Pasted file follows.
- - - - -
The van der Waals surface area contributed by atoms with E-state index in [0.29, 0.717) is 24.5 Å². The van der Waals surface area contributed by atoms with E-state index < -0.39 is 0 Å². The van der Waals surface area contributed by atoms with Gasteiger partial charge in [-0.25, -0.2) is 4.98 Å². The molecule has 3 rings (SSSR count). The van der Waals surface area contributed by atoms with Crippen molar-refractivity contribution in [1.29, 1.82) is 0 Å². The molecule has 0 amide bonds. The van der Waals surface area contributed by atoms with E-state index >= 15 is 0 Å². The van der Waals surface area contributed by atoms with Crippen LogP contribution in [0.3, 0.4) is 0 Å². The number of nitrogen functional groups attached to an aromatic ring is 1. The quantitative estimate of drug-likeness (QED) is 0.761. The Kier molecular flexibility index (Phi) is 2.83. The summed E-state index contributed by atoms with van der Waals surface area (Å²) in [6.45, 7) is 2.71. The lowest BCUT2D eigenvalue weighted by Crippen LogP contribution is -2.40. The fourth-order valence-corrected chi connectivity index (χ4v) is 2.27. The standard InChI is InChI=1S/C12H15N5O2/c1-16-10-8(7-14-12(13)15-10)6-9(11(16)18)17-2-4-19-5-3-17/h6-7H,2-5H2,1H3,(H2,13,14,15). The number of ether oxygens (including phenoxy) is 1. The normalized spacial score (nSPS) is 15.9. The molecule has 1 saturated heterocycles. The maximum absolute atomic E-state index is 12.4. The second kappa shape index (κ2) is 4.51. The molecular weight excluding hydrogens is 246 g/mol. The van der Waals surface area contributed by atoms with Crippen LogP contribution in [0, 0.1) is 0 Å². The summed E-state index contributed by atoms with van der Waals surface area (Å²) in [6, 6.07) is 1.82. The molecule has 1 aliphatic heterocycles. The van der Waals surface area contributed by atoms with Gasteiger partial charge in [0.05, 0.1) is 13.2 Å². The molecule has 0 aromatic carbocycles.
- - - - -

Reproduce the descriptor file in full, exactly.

The van der Waals surface area contributed by atoms with E-state index in [0.29, 0.717) is 24.5 Å². The van der Waals surface area contributed by atoms with E-state index < -0.39 is 0 Å². The van der Waals surface area contributed by atoms with Gasteiger partial charge in [-0.25, -0.2) is 4.98 Å². The molecule has 3 rings (SSSR count). The van der Waals surface area contributed by atoms with Crippen molar-refractivity contribution in [1.29, 1.82) is 0 Å². The molecule has 0 amide bonds. The van der Waals surface area contributed by atoms with E-state index >= 15 is 0 Å². The van der Waals surface area contributed by atoms with Crippen LogP contribution in [0.3, 0.4) is 0 Å². The number of nitrogen functional groups attached to an aromatic ring is 1. The quantitative estimate of drug-likeness (QED) is 0.761. The Kier molecular flexibility index (Phi) is 2.83. The summed E-state index contributed by atoms with van der Waals surface area (Å²) in [6.45, 7) is 2.71. The lowest BCUT2D eigenvalue weighted by Crippen LogP contribution is -2.40. The fourth-order valence-corrected chi connectivity index (χ4v) is 2.27. The standard InChI is InChI=1S/C12H15N5O2/c1-16-10-8(7-14-12(13)15-10)6-9(11(16)18)17-2-4-19-5-3-17/h6-7H,2-5H2,1H3,(H2,13,14,15). The number of ether oxygens (including phenoxy) is 1. The normalized spacial score (nSPS) is 15.9. The molecule has 1 saturated heterocycles. The maximum absolute atomic E-state index is 12.4. The second kappa shape index (κ2) is 4.51. The molecular weight excluding hydrogens is 246 g/mol. The van der Waals surface area contributed by atoms with Crippen LogP contribution in [0, 0.1) is 0 Å². The summed E-state index contributed by atoms with van der Waals surface area (Å²) in [6, 6.07) is 1.82. The molecule has 1 aliphatic heterocycles. The van der Waals surface area contributed by atoms with Gasteiger partial charge in [0.05, 0.1) is 13.2 Å². The molecule has 0 aromatic carbocycles.